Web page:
In a collaborative effort, researchers from MIT, Berkeley and Microsoft have generated a computer display technology that could do away with the need for glasses in those with vision problems. The scientists describe their prototype in a recently published paper.
Fumiharu Konno. This wild Japanese macaque living near Fukushima has probably been affected by radiation from the accident
Monkeys living in forests near Fukushima have levels of radioactive caesium in their muscles that may be dangerous. The monkeys were also found to have lower counts of both red and white blood cells than monkeys living further north, which may indicate health effects to come.
Schematic representation of the circular crAssphage genome / B.E. Dutilh et al., Nature Communications 2014
Scientists have discovered a virus that lives in the gut of more than half -- maybe even 75 percent -- of the world’s population. But it probably won’t make you sick. The virus infects and replicates itself inside one of the most common types of gut bacteria, Bacteroidetes, which has been implicated in obesity, diabetes, and other gut-related diseases.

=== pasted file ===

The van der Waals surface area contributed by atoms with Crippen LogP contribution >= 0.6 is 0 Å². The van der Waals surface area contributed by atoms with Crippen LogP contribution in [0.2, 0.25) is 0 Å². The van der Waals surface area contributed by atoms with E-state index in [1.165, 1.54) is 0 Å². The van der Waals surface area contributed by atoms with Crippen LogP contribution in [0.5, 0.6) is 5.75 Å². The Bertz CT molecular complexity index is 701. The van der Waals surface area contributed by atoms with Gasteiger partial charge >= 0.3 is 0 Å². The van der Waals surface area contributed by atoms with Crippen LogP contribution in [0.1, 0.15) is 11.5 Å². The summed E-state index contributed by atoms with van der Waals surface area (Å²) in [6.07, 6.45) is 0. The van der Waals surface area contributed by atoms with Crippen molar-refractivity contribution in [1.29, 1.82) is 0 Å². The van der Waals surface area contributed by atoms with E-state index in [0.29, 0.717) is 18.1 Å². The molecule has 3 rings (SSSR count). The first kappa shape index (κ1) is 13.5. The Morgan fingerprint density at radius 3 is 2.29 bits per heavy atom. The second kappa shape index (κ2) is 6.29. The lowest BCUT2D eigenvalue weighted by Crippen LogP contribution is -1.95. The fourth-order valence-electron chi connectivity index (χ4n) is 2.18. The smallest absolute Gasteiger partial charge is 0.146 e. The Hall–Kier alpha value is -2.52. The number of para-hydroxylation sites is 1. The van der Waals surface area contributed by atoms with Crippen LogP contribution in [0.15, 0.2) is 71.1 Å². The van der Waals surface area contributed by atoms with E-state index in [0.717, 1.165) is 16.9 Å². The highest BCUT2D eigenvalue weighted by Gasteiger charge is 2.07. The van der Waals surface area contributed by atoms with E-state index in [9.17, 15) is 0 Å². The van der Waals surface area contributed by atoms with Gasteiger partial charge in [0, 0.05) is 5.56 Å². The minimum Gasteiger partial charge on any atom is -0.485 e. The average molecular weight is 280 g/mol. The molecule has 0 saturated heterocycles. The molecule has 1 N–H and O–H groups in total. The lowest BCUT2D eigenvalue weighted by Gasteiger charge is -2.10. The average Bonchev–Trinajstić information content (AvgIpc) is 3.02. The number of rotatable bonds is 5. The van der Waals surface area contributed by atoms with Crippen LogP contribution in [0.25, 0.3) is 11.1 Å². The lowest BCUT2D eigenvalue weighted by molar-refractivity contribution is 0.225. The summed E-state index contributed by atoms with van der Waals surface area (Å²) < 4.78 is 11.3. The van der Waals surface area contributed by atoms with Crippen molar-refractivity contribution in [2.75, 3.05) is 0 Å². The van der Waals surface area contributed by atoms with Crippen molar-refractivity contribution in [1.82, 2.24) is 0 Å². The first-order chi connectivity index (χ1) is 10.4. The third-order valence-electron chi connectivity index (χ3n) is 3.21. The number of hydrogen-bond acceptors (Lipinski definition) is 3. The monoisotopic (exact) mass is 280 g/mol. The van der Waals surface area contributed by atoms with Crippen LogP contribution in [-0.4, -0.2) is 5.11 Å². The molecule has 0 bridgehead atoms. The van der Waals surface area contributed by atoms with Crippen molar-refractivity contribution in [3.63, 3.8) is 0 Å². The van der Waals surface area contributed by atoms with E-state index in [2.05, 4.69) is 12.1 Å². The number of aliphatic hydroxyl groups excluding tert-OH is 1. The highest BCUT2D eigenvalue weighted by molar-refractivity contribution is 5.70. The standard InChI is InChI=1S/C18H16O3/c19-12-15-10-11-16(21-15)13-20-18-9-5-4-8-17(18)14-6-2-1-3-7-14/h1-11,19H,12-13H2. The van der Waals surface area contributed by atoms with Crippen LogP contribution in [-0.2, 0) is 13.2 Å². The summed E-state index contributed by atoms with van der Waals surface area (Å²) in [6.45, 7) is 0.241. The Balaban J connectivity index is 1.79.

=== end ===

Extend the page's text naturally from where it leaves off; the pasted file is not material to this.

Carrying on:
They call it crAssphage, and it’s described in Nature Communications this week.
Somali ostrich, Struthio molybdophanes / Steve Garvie CC BY-NC-SA 2.0
A comprehensive review of birds has identified hundreds of new species that have previously been lumped with known ones -- and a quarter of the newly discovered birds are already being listed as threatened.
BirdLife International assessed the 361 newly recognized bird species on behalf of the International Union for the Conservation of Nature (IUCN). More than 25 percent of them were instantly placed on the IUCN Red List of Threatened Species. About 13 percent of all birds are already listed.